Date of Conferral
Doctor of Public Health (DrPH)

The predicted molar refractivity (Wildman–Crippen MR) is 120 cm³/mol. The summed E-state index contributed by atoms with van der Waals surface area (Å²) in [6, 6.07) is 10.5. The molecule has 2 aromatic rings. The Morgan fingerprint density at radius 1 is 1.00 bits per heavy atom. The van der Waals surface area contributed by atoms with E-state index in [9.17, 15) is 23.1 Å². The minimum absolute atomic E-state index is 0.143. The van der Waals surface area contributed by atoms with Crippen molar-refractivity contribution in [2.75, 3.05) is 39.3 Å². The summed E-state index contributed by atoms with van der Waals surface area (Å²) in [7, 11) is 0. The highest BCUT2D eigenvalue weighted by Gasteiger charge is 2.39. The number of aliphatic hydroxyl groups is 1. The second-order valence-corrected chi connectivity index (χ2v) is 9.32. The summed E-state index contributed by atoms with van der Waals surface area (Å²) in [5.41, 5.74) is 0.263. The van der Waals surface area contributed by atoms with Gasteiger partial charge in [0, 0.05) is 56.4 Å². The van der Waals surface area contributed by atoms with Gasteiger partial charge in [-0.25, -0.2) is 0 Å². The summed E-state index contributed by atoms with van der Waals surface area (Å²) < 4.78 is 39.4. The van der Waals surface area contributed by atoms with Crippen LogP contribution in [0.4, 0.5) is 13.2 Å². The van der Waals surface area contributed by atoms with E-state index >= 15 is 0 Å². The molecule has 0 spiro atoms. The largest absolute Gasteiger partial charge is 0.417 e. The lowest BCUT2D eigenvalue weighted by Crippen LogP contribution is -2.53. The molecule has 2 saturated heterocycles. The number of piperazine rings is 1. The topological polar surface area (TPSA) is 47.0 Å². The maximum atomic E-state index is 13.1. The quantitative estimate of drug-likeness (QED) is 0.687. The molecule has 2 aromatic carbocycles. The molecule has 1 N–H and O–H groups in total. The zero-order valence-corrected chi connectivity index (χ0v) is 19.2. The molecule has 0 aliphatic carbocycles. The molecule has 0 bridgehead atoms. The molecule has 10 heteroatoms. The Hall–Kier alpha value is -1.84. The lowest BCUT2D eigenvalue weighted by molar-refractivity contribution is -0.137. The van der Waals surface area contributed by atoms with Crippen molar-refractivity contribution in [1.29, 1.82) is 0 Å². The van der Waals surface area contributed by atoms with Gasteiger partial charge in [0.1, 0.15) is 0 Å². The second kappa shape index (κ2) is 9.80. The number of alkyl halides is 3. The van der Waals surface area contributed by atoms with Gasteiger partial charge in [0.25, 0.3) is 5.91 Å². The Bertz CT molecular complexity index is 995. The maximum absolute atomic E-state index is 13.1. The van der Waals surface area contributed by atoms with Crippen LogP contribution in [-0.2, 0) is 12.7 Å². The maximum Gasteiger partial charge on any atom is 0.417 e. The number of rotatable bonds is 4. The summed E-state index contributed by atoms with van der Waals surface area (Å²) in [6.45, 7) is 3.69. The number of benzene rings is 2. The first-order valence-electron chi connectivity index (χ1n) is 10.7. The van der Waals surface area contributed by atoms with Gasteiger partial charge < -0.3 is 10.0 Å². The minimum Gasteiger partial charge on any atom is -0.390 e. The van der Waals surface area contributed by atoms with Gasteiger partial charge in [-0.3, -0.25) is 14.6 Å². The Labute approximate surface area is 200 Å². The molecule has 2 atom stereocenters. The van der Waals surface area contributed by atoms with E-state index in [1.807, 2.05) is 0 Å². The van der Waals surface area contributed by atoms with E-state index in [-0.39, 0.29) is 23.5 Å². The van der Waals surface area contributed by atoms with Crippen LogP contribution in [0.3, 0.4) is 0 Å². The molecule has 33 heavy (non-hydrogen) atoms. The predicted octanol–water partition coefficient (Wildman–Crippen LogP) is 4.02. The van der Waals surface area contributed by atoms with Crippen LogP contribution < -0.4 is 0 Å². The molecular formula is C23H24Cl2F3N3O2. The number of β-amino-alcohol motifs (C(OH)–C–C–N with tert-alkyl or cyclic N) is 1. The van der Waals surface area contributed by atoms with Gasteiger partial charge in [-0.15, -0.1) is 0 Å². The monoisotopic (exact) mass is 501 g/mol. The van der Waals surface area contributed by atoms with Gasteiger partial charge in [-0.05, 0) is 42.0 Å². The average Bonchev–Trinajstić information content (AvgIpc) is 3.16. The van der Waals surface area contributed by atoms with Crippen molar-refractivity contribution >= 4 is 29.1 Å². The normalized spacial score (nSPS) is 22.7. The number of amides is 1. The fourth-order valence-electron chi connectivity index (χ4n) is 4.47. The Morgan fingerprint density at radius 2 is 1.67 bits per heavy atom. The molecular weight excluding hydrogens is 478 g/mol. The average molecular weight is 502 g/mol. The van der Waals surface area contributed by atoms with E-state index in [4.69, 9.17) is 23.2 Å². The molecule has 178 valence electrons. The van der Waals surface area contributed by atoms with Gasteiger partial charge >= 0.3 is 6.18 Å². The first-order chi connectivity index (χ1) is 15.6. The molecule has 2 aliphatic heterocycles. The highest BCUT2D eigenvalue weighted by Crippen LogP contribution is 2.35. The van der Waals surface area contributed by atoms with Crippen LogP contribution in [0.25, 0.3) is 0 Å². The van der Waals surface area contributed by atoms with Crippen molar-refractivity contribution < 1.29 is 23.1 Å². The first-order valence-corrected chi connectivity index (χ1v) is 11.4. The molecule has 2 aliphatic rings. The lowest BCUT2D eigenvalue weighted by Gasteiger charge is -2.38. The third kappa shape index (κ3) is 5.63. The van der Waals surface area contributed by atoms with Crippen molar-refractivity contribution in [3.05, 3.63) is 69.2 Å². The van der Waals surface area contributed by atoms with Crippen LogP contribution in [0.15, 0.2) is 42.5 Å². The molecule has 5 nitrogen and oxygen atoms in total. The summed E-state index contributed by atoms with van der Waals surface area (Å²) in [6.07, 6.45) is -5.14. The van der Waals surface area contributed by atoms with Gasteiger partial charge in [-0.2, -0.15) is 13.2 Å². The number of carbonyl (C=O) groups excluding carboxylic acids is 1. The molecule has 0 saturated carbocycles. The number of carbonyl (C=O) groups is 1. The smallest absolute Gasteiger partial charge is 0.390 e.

In Nigeria, gender inequality significantly impacts women's knowledge and awareness of the transmission of the human immunodeficiency virus (HIV) and the proliferation of acquired immunodeficiency syndrome (AIDS). Early marriage, traditional beliefs, religion, and polygamy all contribute to gender inequality. This study explored the role of these and other sociocultural practices in the gender inequalities that increase vulnerability of contracting HIV/AIDS among women in Port Harcourt, Rivers State, Nigeria. The study employed a phenomenological design, collected data through a semistructured interview approach, which was managed using NVivo software. The purposive sample comprised 20 female students from a college in Port Harcourt. This study's key findings correlated with other studies highlighting the interconnectedness of sociocultural practices responsible for increasing HIV/AIDS among Port Harcourt women. Other underlying findings included women's lack of economic power to achieve personal needs, such as access to HIV treatment, and the lack of skills to negotiate safe sex, which contributed to increased HIV/AIDS among women. Recommendations for further research include programs for reduction of gender inequality related to this HIV/AIDS outbreak. The implications for social change included adequate government funding to help provide available and accessible health services to women, promote safe sex conduct and education among the most vulnerable (women), and reduce HIV transmission from mother to child.